Beans for Breakfast? How Exportable is the British Workfare Model?

32 Pages Posted: 21 Mar 2006

See all articles by Kristian Orsini

Kristian Orsini

KU Leuven

Olivier Bargain

IZA Institute of Labor Economics; University College Dublin (UCD)

Date Written: March 2006


Social assistance and inactivity traps have long been considered amongst the main causes of the poor employment performance of EU countries. The success of New Labour has triggered a growing interest in instruments capable of combining the promotion of responsibility and self-sufficiency with solidarity with less skilled workers. Making-work-pay (MWP) policies, consisting of transfers to households with low earning capacity, have quickly emerged as the most politically acceptable instruments in tax-benefit reforms of many Anglo Saxon countries. This chapter explores the impact of introducing the British Working Families' Tax Credit in three EU countries with rather different labor market and welfare institutions: Finland, France and Germany. Simulating the reform reveals that, while first round effects on income distribution is considerable, the interaction of the new instrument with the structural characteristics of the economy and the population may lead to counterproductive second round effects (i.e. changes in economic behavior). The implementation of the reform, in this case, could only be justified if the social inclusion (i.e. transition into activity) of some specific household types (singles and single mothers) is valued more than a rise in the employment per se.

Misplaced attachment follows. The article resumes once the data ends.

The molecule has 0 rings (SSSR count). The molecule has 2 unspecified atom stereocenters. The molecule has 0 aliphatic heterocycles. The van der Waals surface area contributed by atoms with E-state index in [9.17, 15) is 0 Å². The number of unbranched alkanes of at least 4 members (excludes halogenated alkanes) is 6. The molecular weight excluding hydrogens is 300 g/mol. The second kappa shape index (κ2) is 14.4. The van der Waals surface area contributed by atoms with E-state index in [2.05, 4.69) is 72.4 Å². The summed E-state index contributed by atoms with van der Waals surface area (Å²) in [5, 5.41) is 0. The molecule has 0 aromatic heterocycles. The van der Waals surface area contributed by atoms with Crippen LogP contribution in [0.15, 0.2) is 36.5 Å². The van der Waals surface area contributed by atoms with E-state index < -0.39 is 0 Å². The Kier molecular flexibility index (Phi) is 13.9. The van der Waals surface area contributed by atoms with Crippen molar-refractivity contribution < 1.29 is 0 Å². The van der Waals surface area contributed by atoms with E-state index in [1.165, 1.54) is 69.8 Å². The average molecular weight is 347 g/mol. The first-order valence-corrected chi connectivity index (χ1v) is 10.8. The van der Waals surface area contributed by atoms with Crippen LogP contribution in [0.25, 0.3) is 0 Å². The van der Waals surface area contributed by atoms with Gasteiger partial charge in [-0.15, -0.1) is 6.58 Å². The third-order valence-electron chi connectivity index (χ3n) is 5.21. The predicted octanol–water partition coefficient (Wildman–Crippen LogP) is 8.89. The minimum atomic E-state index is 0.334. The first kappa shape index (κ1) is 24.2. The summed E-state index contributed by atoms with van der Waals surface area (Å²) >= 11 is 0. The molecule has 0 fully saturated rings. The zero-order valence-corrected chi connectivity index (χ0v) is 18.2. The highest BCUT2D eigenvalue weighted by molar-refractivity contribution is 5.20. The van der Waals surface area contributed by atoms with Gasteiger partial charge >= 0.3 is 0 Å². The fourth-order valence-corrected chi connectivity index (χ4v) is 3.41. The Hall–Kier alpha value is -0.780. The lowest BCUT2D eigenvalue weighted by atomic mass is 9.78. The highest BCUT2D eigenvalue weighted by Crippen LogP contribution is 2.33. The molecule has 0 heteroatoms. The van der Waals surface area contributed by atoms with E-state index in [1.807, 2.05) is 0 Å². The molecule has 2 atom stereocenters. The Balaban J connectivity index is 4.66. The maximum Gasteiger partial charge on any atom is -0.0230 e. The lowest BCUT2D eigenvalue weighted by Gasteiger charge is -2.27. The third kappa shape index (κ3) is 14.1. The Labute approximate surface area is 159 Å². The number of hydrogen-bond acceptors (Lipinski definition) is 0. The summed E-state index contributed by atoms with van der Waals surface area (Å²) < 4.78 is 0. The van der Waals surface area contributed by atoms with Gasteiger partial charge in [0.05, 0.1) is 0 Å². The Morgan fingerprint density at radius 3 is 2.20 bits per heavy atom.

Keywords: tax-benefit systems, in-work benefits, microsimulation, household labor supply

JEL Classification: C25, C52, H31, J22

Suggested Citation

Orsini, Kristian and Bargain, Olivier and Bargain, Olivier, Beans for Breakfast? How Exportable is the British Workfare Model? (March 2006). IZA Discussion Paper No. 2025, Available at SSRN: or

Kristian Orsini (Contact Author)

KU Leuven ( email )

Oude Markt 13
Leuven, Vlaams-Brabant

Olivier Bargain

IZA Institute of Labor Economics ( email )

P.O. Box 7240
Bonn, D-53072

University College Dublin (UCD) ( email )

Belfield, Dublin 4 4
+353 1 716 8357 (Phone)
+353 1 283 0068 (Fax)


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